July 18, 2024
1 Solar System Way, Planet Earth, USA
Astronomy

Fly through the Pillars of Creation with NASA's stunning new video

The animation is the result of collaboration between two of NASA's most powerful space telescopes: the Hubble Space Telescope and the James Webb Space Telescope.

The Pillars of Creation, a series of elongated clouds teeming with star formation, have intrigued researchers and captivated the public since the Hubble Space Telescope captured their famous portrait in 1995. In collaboration with the James Webb Space Telescope (JWST), the star- The clouds that are born appear in a new video that represents them in 3D. The structures that appear in the animation are not the result of an artistic interpretation: they are based on observational data published in a paper led by Anna McLeod, an astrophysicist at Durham University in the United Kingdom.

The visualization highlights the structures of the pillars and notes the differences in detail depending on the telescope that took the image. In the JWST version, the clouds are sharper, with noticeable changes in color and detail. In Hubble's version, the clouds are fuzzy, with splashes of bright yellow ionized gas outlining them. The contrasting views show how collaboration between two space observatories can highlight different details of the pillars and give a complete portrait of a deep sky object.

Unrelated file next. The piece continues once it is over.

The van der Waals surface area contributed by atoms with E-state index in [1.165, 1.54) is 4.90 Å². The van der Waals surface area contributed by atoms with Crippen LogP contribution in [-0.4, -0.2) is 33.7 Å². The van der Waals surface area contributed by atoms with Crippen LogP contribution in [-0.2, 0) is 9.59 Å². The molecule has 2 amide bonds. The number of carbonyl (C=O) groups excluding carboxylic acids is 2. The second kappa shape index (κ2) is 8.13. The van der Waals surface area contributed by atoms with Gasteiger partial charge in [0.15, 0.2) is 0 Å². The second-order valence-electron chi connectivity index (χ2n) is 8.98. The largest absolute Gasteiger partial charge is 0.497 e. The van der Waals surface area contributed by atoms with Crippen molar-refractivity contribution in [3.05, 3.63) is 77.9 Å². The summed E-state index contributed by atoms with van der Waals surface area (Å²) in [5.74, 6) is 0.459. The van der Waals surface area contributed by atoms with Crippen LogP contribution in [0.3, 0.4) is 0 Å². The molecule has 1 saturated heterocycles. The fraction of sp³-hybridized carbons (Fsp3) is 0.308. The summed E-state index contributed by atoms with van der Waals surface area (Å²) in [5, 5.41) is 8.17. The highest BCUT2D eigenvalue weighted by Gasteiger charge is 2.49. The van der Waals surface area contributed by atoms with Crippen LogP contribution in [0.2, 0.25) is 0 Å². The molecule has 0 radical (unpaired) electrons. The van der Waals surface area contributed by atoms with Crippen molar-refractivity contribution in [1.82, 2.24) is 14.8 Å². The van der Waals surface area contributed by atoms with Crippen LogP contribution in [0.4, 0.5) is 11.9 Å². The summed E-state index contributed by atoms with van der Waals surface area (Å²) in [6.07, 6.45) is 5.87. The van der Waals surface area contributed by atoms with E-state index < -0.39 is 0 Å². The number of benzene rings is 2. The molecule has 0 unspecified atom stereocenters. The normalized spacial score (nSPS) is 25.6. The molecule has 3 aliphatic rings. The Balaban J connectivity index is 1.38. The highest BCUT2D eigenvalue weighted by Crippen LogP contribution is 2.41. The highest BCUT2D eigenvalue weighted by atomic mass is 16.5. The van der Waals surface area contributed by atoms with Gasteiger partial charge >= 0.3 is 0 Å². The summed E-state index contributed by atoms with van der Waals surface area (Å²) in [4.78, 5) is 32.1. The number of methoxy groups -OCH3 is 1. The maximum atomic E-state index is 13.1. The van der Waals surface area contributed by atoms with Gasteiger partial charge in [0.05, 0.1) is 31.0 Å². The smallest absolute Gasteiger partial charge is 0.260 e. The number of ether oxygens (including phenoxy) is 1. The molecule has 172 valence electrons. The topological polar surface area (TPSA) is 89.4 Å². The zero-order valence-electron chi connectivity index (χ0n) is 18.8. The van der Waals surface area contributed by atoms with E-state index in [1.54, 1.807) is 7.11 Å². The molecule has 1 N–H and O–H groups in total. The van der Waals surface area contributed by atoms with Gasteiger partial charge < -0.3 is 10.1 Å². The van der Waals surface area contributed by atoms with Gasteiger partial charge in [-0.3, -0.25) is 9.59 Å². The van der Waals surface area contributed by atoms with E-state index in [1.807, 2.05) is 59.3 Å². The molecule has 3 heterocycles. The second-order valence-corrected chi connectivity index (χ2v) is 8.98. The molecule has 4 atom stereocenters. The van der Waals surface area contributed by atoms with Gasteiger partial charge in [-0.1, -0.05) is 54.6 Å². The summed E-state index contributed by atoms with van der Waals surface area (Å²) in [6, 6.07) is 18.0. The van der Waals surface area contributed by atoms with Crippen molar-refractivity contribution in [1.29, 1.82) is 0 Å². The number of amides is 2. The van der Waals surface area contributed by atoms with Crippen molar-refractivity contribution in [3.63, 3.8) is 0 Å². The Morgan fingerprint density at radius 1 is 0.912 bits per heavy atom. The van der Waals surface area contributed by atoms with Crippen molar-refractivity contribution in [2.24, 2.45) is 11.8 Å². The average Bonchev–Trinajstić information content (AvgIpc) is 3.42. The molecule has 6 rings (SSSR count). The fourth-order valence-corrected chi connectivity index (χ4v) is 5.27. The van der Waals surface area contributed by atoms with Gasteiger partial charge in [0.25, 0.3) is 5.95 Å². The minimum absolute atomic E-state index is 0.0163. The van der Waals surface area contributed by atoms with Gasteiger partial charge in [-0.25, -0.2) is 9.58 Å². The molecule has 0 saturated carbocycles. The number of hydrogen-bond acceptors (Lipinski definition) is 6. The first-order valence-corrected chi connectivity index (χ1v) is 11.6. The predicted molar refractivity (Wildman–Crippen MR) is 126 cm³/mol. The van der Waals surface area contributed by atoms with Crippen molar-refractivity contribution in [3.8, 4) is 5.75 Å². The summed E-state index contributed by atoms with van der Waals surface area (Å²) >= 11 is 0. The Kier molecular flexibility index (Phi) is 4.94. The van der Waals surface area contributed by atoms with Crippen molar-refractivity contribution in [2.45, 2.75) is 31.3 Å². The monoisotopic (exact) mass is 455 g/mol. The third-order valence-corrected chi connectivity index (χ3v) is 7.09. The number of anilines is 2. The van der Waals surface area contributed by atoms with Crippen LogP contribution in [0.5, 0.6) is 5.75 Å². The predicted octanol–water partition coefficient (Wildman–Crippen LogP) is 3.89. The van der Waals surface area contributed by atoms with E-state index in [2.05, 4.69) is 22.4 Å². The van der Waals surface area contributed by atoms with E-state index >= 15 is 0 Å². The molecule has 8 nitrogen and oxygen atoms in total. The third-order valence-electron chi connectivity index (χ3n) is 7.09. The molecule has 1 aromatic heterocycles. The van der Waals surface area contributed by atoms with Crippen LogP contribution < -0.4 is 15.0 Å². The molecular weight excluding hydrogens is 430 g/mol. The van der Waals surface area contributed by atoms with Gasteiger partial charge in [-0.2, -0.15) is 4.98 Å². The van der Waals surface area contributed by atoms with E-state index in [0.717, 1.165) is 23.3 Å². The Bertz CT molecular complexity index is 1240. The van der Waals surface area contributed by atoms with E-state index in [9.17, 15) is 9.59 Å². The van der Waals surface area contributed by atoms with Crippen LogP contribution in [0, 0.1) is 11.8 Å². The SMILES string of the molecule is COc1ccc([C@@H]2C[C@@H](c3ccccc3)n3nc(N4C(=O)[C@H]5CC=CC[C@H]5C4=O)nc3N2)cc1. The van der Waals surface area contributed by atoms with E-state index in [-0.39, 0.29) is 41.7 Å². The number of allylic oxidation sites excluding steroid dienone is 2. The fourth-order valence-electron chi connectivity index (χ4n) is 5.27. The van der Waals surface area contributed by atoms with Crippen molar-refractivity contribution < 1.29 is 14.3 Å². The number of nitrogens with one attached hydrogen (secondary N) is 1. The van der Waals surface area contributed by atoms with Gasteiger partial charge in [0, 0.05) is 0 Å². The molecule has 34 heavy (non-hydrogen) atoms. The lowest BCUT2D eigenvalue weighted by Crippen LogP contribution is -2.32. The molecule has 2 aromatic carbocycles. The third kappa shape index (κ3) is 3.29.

The Pillars of Creation are 6,500 light years from Earth in the Eagle Nebula (M16).

See in a different light

The views from each telescope look different because of how they view the universe. The Hubble Space Telescope views the universe in visible light, while JWST is sensitive to infrared, allowing it to see objects that glow at colder temperatures. JWST can also see through cold dust and see newborn stars hidden inside. The winds from some of these young stars constantly erode the pillars and carry away dust.

“When we combine observations from NASA's space telescopes at different wavelengths of light, we expand our understanding of the universe,” said Mark Clampin, director of the Astrophysics Division at NASA Headquarters in Washington, in a report from the POT. Press release. “The Pillars of Creation region continues to offer us new knowledge that refines our understanding of how stars form. Now, with this new visualization, everyone can experience this rich and captivating landscape in a new way.” The video was produced by the Space Telescope Science Institute (STScI) in Baltimore, which operates Hubble and JWST, and NASA's Learning Universe.

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